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Interfaith — The need to change the narrative

Middle East rhetoric can blind people to the real story: when humanity works in harmony, bigotry cannot stand

Several years ago, I was invited to join my first interfaith panel. It was very pleasant with each delegate taking care to say the right thing. I am sure the organisers felt proud. In reality, the event was nothing more than sweet words: shalom, salaam, namaste, peace. Bringing people together is noble; it might even inspire others to do the same. But how do we create an altogether different narrative that will ultimately make such events unnecessary?

In the aftermath of the Charlie Hebdo and the Jewish supermarket attack, I was contacted by BBC Breakfast TV. They desperately wanted to create a different narrative than that of hatred, suspicion and division. They knew that I had brought together Jewish and Muslim students and were keen to show that image to their viewers.

The film footage of the event was shown the following week. During the session, my friend Jamilla Kossar, from the Muslim girls school, and I pushed students to deal with stereotypes and prejudices. It’s overly simplistic to draw parallel lines between two communities, two faiths; it is significantly more worthwhile to erase the lines of hatred and ignorance.

The young teenagers happily complied and soon we had the very worst slurs being discussed openly. As educators, we explained the origins of each idea, and within a short time, the girls understood that neither behaviour is a true expression of either culture or religion. The final edited piece that was shown on TV reflected the sincere feelings that both groups had for each other by the end of the morning.

There is a fear of reaching out. It is easy to get lost in the narrative of the Middle East and assume that we cannot talk or become friends. I would argue that it is legitimate to leave some topics off the table. If we become obsessed with every issue we will never speak. However, if we look at local issues it becomes much easier to begin a conversation which then creates a shared narrative.

With that in mind, in 2014, a group of Catholic, Jewish, and Muslim students stood in a local supermarket to raise money for a children’s hospital. We raised more than £700 in a few hours. The shock value contributed. The idea that all the children of Abraham could stand together inspired so many to give. We rewrote the accepted narrative that day. Our unity forced people to reassess how they understand the three communities.

At times, reaching out is easier than reaching in. Internal struggles within each community contribute to the problems that each community faces. If we fail to make peace within, how do we expect to make it with those outside of our immediate family? Faith leaders in every community need to work to heal the internal rifts. If we deny co-religionists God’s love, it becomes almost impossible to preach that love for others. Religious narratives need to change — you don’t need to share my religion in order to share my humanity.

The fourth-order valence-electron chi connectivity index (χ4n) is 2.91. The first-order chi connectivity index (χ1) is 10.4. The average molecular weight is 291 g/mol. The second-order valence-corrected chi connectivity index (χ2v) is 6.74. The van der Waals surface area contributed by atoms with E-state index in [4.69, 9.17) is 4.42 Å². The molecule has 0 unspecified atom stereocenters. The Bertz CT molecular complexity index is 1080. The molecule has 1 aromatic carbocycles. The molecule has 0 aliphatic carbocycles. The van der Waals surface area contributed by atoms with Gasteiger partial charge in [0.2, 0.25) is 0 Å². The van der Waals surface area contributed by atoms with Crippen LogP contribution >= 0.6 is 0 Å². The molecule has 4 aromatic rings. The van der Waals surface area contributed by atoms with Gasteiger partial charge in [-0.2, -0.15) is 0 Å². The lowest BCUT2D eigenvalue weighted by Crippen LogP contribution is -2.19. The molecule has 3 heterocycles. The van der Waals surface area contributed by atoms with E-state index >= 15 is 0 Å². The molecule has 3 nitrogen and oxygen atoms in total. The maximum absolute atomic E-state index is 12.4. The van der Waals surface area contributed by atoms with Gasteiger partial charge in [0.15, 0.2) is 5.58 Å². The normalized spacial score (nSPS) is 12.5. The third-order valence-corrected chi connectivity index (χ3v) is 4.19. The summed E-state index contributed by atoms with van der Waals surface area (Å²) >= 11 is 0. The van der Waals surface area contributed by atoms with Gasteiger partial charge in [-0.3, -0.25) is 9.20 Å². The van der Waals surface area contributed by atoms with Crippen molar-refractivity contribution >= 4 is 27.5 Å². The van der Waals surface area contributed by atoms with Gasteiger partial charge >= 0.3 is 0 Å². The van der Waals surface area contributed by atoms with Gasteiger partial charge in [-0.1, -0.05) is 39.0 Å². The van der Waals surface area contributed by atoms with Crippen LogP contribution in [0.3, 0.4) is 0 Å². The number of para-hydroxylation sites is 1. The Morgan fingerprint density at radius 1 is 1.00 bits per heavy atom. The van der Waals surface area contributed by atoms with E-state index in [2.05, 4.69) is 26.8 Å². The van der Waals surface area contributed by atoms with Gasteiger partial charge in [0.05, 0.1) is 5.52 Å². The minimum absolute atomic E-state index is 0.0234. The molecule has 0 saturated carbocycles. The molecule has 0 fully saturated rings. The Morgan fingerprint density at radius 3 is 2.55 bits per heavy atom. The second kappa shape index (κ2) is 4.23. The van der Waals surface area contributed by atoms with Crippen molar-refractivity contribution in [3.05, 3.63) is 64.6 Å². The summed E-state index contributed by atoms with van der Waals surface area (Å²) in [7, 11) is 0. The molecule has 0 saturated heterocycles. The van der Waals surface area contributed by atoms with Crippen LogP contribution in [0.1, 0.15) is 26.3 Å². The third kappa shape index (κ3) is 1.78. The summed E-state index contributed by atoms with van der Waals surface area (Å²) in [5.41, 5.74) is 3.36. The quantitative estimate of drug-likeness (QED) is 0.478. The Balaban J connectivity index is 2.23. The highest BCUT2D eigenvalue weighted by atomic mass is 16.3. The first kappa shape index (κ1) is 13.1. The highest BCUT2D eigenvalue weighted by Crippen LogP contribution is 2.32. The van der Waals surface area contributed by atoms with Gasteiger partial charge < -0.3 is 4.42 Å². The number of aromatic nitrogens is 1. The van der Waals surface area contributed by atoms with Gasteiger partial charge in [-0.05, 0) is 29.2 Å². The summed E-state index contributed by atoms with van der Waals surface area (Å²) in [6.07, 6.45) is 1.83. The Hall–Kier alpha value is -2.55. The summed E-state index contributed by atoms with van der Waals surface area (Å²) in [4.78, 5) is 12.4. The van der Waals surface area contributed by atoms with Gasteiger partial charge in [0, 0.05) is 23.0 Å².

There is a beautiful poem written in Farsi that adorns the gates of the United Nations building. “Bani Adam” ought to be studied and memorised:

The sons of Adam are limbs of each other,
Having been created of one essence.
When the calamity of time affects one limb
The other limbs cannot remain at rest.
If you have no sympathy for the troubles of others,
You are unworthy to be called by the name of a Human.

Stories are how every community communicates its’ values. We need desperately to write new stories that tell of a shared humanity, where we are all limbs of one giant being. With limbs working together in harmony without jealousy or contempt for each other.

Islamaphobia and anti-Semitism are symptoms of a bigger problem. Jews and Muslims are talking, but we are not the only ones that need to talk. Weak members of society are easy targets for hatred and bigotry. British society needs to begin a new conversation with itself and write a new chapter in the story that is Britain. When we see others as less than human, we deny them the right to life. If we are to create a world worth living in, we must rewrite the story. The past is “history”; the present can be “our-story.” By creating our own stories, we learn to take the texts of our lives as seriously as we do ‘official’ narratives. It’s easy to complain, but the challenge is what world we want to live in.

About the Author
Benjy Rickman is an experienced educator and religious broadcaster. Currently he is Head of Religious Studies at King David High School in Manchester. Benjy launched an interfaith portfolio opening lines of communication between Abrahamic faith schools. He was praised by OFTSED School inspectors for his lead role in incorporating the teaching of British Values within a religious framework.
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